1.3 lbs. lean ground turkey
1 12 fl. oz. bottle Guinness Extra Stout
1 Tbsp. apple cider vinegar
2 large fresh bay leaves
2 c. fresh vine-ripened tomatoes, diced (about 3 medium sized tomatoes, or, if unavailable, use 2 8 oz. cans of diced tomatoes, including juice)
6 oz. can tomato paste
15.5 oz. can pre-cooked kidney beans, drained and rinsed
1 tsp. Mexican chili powder
1 tsp. ground coriander
1 tsp. paprika
1/2 tsp. ground oregano
1/2 tsp. ground cinnamon powder
1/2 tsp. salt, or to taste
1/2 tsp. ground chipotle (or 1/4 tsp. cayenne pepper), or to taste
1/8 tsp. ground black pepper, or to taste
1/8 tsp. ground allspice powder
1/8 tsp. ground clove powder
2 Tbsp. masa (corn) flour
1 c. red bell pepper, roughly chopped1 c. green bell pepper, roughly chopped
1/2 c. California black olives, pitted and halved crosswise (optional)1/2 c. fresh cilantro, roughly chopped (for garnish) (about 1 Tbsp. per person)
Directions: Preheat oven to 600°F (i.e., the "broil" setting). Place onion half and garlic on a large (12" x 17") aluminium foil -covered tray (for easy cleanup), and put onto the top rack of the oven. Roast onion and garlic for 15-20 minutes, until lightly charred (but not burnt/grey). Remove garlic after 10 minutes, and place onto a heat-proof plate, followed by the onion whenever it's ready, which takes about another 5-10 minutes. Let cool until cool enough to handle, then peel garlic and onion. Finely mince the garlic and dice the onion, and then set aside.
Meanwhile, in a large stock pot, sear ground turkey meat on high heat for about 10-12 minutes, stirring continually to break up meat and evenly brown it. Remove from heat and drain excess liquid/fat. [Useful tip: Use a pan drainer to drain most of the liquid, then drain remaining liquid with a heat-proof (i.e., silicone) turkey baster . Works like a charm!]
Return to stove. Pour in entire 12 fl. oz. of Guinness and vinegar and deglaze on high heat, reducing liquid's volume by half. Then turn down heat to low. Add onions, garlic, bay leaves, diced tomatoes, tomato paste, kidney beans, black beans, pinto beans, 2 c. water, cocoa powder, and all spices, and stir together to evenly distribute ingredients throughout the pot. Cover with tightly fitting lid, & simmer 20-25 minutes or until meat is tender. Lift lid to check on chili every couple of minutes, stirring occasionally and adding more water if/when necessary. Taste for flavor balance, & adjust to suit your personal preferences. Continue to cook until desired thickness has been reached. When there's only 5-7 minutes of cooking left to go, remove lid (for the remaining duration), add the red and green bell peppers, and stir. (Be careful not to overcook the peppers. When the chili has finished cooking, the bell peppers should still retain their color and a bit of crunch.) In the final 2-3 minutes of cooking, add masa flour, olives (if using), and then remove from heat. Let cool for 15-20 minutes. Discard bay leaves. Garnish with cilantro & serve.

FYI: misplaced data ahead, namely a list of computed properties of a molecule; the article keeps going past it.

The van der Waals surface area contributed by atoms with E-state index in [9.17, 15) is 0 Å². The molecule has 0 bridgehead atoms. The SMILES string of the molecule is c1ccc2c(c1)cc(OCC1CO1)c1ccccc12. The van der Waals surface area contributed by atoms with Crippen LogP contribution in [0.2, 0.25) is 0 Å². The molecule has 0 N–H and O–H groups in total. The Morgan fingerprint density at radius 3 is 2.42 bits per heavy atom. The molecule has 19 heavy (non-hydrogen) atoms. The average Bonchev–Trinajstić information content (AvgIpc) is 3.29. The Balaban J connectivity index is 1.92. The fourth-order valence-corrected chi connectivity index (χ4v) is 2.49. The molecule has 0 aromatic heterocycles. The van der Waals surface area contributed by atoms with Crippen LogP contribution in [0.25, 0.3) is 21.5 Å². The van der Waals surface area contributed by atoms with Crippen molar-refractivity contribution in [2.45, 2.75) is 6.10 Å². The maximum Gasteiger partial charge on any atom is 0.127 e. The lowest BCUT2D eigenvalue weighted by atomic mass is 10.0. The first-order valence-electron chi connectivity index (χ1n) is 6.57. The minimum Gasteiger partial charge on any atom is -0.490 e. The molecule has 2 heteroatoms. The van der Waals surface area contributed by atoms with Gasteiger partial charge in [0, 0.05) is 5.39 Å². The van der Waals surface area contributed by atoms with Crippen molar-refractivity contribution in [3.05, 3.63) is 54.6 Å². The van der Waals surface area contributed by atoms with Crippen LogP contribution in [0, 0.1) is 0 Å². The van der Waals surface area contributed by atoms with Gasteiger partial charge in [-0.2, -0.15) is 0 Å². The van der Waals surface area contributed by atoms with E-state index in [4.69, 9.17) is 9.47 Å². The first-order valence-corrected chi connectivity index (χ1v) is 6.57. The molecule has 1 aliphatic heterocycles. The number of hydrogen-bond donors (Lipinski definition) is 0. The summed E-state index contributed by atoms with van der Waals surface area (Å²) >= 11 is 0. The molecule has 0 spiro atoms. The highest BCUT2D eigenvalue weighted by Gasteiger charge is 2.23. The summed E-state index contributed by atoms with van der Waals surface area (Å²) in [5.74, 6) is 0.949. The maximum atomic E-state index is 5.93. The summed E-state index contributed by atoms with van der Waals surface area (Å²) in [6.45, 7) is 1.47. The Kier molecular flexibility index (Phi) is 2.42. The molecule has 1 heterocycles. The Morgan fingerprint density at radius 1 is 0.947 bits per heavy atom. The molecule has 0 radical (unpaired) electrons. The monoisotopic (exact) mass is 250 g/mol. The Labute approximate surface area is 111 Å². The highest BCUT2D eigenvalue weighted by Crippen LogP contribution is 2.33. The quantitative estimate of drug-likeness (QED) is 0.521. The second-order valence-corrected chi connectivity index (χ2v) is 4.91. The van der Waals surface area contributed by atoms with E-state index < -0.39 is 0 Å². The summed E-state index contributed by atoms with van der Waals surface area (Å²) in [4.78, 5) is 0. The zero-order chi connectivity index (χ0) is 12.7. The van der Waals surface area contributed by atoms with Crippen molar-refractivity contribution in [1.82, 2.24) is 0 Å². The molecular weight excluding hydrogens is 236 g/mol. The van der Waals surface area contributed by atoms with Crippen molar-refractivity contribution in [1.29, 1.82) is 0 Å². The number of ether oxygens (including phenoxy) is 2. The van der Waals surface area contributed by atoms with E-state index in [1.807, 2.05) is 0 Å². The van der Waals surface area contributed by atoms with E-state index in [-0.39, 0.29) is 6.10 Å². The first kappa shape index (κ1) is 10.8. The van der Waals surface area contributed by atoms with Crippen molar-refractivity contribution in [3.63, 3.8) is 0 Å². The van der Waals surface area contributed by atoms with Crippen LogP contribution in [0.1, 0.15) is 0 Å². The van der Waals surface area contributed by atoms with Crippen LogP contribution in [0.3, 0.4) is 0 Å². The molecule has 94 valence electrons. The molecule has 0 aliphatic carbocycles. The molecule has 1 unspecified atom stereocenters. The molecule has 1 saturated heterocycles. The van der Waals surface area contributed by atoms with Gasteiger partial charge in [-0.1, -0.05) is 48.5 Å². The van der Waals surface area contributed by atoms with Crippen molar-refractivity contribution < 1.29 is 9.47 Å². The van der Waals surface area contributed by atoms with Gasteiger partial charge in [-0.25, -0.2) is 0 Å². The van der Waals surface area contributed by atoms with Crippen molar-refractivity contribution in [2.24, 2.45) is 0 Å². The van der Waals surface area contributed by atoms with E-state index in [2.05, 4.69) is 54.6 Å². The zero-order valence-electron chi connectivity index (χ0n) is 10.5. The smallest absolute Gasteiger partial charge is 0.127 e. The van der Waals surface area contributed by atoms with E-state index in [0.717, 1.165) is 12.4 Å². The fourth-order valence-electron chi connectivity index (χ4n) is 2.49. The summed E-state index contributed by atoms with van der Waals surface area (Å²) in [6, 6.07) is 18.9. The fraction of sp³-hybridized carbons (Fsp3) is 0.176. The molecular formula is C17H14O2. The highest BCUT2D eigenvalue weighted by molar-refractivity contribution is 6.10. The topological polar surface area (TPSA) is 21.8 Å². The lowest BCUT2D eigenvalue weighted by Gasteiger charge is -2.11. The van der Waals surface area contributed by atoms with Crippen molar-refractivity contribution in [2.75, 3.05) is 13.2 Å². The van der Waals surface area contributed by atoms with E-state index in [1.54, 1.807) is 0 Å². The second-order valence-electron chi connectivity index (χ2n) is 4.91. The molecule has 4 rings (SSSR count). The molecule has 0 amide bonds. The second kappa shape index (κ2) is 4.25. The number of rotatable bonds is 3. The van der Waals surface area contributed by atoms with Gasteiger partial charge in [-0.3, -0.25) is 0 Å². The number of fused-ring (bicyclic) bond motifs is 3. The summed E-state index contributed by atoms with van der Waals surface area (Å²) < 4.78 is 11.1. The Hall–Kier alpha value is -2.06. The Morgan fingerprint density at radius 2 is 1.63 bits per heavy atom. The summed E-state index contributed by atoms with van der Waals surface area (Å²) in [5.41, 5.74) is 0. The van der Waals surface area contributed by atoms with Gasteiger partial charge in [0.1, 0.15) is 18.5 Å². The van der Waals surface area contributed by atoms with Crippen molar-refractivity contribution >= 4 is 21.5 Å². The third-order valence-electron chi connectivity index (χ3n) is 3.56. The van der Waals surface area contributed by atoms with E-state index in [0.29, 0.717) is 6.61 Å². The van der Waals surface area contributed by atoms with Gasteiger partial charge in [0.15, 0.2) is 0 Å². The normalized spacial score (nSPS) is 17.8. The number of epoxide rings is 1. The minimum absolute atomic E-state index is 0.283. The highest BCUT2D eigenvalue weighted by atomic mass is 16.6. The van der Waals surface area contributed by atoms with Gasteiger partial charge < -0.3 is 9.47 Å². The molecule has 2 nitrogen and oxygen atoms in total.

Yield: 2.3 qts., or approximately 8-10 servings.
Serving Suggestions: Serve with low-fat/baked tortilla chips. I personally recommend R.W. Garcia Flaxseed Tortilla Chips, which are a tasty, crunchy, much healthier alternative to regular tortilla chips. :) In particular, the Blue Corn w/Flaxseed or Flaxseed w/Soy varieties would be excellent complements to this dish.
Chef's Notes: Chili freezes well, and can keep for several months. If you are serving less than the above yield, either cut the recipe accordingly, or freeze the leftovers; chili tastes really good after it's been frozen. :)
Please note, you plan to freeze your chili, I'd recommend making it without the masa, olives, and green and red bell peppers, and then instead add them into the chili when it's time to reheat it. These ingredients don't freeze very well, and from experience, I can tell you that they can taste a bit strange after they've been thawed. ;)
Also, if you think you'll be making this recipe frequently, you can always make multiples of the spice mixture portions in advance (minus the fresh onions and garlic, of course), and then store them (i.e., in Ziploc baggies) for future use.